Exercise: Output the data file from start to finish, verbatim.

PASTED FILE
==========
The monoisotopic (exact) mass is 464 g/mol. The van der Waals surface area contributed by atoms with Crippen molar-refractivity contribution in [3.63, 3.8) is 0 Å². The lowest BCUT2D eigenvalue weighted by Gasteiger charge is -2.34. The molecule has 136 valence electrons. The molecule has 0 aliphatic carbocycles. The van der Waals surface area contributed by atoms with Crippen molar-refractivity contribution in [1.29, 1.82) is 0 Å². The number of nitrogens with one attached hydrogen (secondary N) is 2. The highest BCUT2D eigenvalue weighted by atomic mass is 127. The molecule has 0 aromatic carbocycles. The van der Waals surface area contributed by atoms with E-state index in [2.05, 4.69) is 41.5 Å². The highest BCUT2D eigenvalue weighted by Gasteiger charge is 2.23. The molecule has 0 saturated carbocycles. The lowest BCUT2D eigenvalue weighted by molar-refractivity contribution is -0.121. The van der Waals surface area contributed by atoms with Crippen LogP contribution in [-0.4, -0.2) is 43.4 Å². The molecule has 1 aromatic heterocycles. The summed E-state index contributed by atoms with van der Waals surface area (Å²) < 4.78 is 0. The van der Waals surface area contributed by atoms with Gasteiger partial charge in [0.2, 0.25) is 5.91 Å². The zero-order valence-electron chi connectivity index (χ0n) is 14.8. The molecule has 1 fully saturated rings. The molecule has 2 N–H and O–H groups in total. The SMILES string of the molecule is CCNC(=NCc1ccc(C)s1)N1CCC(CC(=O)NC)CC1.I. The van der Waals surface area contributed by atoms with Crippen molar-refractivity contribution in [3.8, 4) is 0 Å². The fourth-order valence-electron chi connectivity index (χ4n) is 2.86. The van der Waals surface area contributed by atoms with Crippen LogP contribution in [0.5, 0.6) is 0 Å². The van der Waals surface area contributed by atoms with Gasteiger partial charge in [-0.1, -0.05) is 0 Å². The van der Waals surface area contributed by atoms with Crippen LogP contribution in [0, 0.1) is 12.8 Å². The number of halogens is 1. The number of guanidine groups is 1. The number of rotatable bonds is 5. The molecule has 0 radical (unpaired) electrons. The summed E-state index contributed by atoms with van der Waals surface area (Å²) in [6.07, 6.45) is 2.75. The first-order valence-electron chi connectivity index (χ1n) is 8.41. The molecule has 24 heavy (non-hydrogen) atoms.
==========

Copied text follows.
The monoisotopic (exact) mass is 464 g/mol. The van der Waals surface area contributed by atoms with Crippen molar-refractivity contribution in [3.63, 3.8) is 0 Å². The lowest BCUT2D eigenvalue weighted by Gasteiger charge is -2.34. The molecule has 136 valence electrons. The molecule has 0 aliphatic carbocycles. The van der Waals surface area contributed by atoms with Crippen molar-refractivity contribution in [1.29, 1.82) is 0 Å². The number of nitrogens with one attached hydrogen (secondary N) is 2. The highest BCUT2D eigenvalue weighted by atomic mass is 127. The molecule has 0 aromatic carbocycles. The van der Waals surface area contributed by atoms with E-state index in [2.05, 4.69) is 41.5 Å². The highest BCUT2D eigenvalue weighted by Gasteiger charge is 2.23. The molecule has 0 saturated carbocycles. The lowest BCUT2D eigenvalue weighted by molar-refractivity contribution is -0.121. The van der Waals surface area contributed by atoms with Crippen LogP contribution in [-0.4, -0.2) is 43.4 Å². The molecule has 1 aromatic heterocycles. The summed E-state index contributed by atoms with van der Waals surface area (Å²) < 4.78 is 0. The van der Waals surface area contributed by atoms with Gasteiger partial charge in [0.2, 0.25) is 5.91 Å². The zero-order valence-electron chi connectivity index (χ0n) is 14.8. The molecule has 1 fully saturated rings. The molecule has 2 N–H and O–H groups in total. The SMILES string of the molecule is CCNC(=NCc1ccc(C)s1)N1CCC(CC(=O)NC)CC1.I. The van der Waals surface area contributed by atoms with Crippen molar-refractivity contribution in [3.8, 4) is 0 Å². The fourth-order valence-electron chi connectivity index (χ4n) is 2.86. The van der Waals surface area contributed by atoms with Crippen LogP contribution in [0.5, 0.6) is 0 Å². The van der Waals surface area contributed by atoms with Gasteiger partial charge in [-0.1, -0.05) is 0 Å². The van der Waals surface area contributed by atoms with Crippen LogP contribution in [0, 0.1) is 12.8 Å². The number of halogens is 1. The number of guanidine groups is 1. The number of rotatable bonds is 5. The molecule has 0 radical (unpaired) electrons. The summed E-state index contributed by atoms with van der Waals surface area (Å²) in [6.07, 6.45) is 2.75. The first-order valence-electron chi connectivity index (χ1n) is 8.41. The molecule has 24 heavy (non-hydrogen) atoms.